On Tuesday morning, we were all to meet at Smith’s Market in Cedar City with some time planned to meet and greet and then get on the road.
Timing can be a relative thing but we did all eventually show up and get ready.
Along for the ride were: Scott B and his navigator, Laura in the recently repowered white Ranger; Sib (Sibastian who also is Scott’s father) in his white Ranger; Gary (gwittman) in his red Ranger; Michael (mjmcdowell) in his gray Ranger; Frenchie (Frechiexj) in his white Jeep JK; Martin (martinjmpr) in his maroon 4Runner; Ace (Ace Brown) in his silver FJCruiser with Kyla the golden retriever and Keith (4x4x4doors) in the orange Colorado.
We left Cedar City on UT56 and went off pavement before we got into Nevada. We eventually got into Echo Canyon State Park and found a spot next to the reservoir for lunch.
Our next waypoint was Caliente, the first ghost town of our journey. This is probably a good spot to define exactly what is a ghost town. Many of us think of a place that is totally abandoned and derelict but Merriam-Webster includes towns whose population has significantly declined from previous levels due to the collapse of an industry or resource such as when a mine is closed. Detroit, Michigan would fit the part of the definition that includes a significant decline in population without being completely and totally abandoned. Caliente, Nevada (and several of our other stops) fit that significant decline defintion. Caliente gained its name from the nearby hot springs. The Union-Pacific Railroad came to town in 1905 and the train station, built in 1923, is built in the style of Spanish missions. Today it houses a museum and the town’s municipal offices and a library.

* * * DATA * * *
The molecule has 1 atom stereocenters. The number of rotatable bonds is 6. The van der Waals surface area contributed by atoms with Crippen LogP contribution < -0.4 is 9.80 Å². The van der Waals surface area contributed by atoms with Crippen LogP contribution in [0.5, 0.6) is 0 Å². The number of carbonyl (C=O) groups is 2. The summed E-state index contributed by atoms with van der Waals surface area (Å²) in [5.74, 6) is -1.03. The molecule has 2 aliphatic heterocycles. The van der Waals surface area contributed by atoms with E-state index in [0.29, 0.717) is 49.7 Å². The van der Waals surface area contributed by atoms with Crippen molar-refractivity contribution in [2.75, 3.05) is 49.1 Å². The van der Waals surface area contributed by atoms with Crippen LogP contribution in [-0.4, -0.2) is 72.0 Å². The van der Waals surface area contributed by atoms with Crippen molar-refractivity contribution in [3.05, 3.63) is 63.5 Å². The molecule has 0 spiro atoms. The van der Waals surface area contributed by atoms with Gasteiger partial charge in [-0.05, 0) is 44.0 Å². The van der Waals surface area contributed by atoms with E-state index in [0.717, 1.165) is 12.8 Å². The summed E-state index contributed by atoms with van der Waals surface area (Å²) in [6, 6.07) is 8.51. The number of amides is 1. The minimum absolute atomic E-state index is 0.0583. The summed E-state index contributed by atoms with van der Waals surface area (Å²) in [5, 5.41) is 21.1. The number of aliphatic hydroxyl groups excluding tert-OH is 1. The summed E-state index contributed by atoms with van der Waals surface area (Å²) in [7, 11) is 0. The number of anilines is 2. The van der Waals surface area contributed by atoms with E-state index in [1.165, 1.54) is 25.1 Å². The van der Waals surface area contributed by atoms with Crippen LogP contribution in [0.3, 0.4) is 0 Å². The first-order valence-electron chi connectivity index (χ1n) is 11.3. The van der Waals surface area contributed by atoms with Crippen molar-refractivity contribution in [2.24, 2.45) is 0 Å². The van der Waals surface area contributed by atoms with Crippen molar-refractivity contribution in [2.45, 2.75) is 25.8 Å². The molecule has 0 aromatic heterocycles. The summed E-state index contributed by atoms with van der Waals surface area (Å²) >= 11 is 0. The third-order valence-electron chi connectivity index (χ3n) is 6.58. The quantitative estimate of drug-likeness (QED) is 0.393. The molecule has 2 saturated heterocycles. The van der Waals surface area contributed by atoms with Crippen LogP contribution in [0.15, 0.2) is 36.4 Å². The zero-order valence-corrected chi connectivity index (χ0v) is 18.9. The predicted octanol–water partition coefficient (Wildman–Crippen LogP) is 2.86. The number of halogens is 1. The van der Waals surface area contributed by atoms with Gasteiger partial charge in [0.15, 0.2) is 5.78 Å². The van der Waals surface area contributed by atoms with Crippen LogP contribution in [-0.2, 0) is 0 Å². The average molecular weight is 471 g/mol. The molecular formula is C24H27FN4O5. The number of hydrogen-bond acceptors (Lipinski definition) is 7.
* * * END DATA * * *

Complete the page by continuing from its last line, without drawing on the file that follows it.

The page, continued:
After passing through Calienete, we veered left into Rainbow Canyon and followed the stream and the railroad tracks for a ways.
Climbing out of the canyon, CB radio traffic tells Michael that something doesn’t look right just as he discovers that he has a blowout.
Replacing the tire turns into a group project with Scott providing his racing jack, Martin providing his four way lug wrench and various folks providing labor and advice. Ultimately, its clear the tire is toast and well-beyond repair and we’re back on our way.
We pass onto federally-owned and managed Bureau of Land Management (BLM) land. Different rules apply to passage and camping so ownership and management of the land is significant. We ride along a ridge road and see one other vehicle. Eventually we wind down into lower ground and start looking for a place to spend the night.
This is range land and we happen upon some cattle and a stock tank and nearby clearing that had been used for camping before based on several fire rings in the clearing.
We set up camp for the night. Just before dark, we noticed four horses approaching with great interest. While they checked us out a bit, they decided to go on. Apparently our sheltered location was also used by the to bed down for the night.
As we pulled out in the morning, the cattle followed for a while. One calf showed a particular interest in Martin’s 4Runner and ran after him for possibly a mile! There’s probably an off color joke that fits but I’ll refrain.
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